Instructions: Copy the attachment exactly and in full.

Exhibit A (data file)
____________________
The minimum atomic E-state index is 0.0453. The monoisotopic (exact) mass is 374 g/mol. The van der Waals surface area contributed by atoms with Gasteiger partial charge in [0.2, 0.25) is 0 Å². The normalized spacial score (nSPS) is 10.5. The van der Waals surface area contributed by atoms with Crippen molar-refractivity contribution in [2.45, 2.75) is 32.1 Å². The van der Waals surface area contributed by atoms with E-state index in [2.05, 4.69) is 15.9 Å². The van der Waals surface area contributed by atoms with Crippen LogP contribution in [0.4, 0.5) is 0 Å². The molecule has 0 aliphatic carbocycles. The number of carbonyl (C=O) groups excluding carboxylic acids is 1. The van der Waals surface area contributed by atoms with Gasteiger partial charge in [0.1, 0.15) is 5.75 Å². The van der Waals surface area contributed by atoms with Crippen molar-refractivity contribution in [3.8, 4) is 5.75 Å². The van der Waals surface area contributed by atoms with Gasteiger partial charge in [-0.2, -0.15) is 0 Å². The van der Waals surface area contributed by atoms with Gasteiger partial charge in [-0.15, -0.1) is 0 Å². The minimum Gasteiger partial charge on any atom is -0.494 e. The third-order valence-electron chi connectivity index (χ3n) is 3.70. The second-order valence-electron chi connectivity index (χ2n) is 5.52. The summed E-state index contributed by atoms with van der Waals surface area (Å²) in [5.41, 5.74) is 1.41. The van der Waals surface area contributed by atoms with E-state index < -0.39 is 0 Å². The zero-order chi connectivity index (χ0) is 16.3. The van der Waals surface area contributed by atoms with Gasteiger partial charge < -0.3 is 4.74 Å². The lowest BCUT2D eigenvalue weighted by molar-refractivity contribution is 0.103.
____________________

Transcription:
The minimum atomic E-state index is 0.0453. The monoisotopic (exact) mass is 374 g/mol. The van der Waals surface area contributed by atoms with Gasteiger partial charge in [0.2, 0.25) is 0 Å². The normalized spacial score (nSPS) is 10.5. The van der Waals surface area contributed by atoms with Crippen molar-refractivity contribution in [2.45, 2.75) is 32.1 Å². The van der Waals surface area contributed by atoms with E-state index in [2.05, 4.69) is 15.9 Å². The van der Waals surface area contributed by atoms with Crippen LogP contribution in [0.4, 0.5) is 0 Å². The molecule has 0 aliphatic carbocycles. The number of carbonyl (C=O) groups excluding carboxylic acids is 1. The van der Waals surface area contributed by atoms with Gasteiger partial charge in [0.1, 0.15) is 5.75 Å². The van der Waals surface area contributed by atoms with Crippen molar-refractivity contribution in [3.8, 4) is 5.75 Å². The van der Waals surface area contributed by atoms with Gasteiger partial charge in [-0.2, -0.15) is 0 Å². The van der Waals surface area contributed by atoms with Gasteiger partial charge in [-0.15, -0.1) is 0 Å². The minimum Gasteiger partial charge on any atom is -0.494 e. The third-order valence-electron chi connectivity index (χ3n) is 3.70. The second-order valence-electron chi connectivity index (χ2n) is 5.52. The summed E-state index contributed by atoms with van der Waals surface area (Å²) in [5.41, 5.74) is 1.41. The van der Waals surface area contributed by atoms with E-state index < -0.39 is 0 Å². The zero-order chi connectivity index (χ0) is 16.3. The van der Waals surface area contributed by atoms with Gasteiger partial charge < -0.3 is 4.74 Å². The lowest BCUT2D eigenvalue weighted by molar-refractivity contribution is 0.103.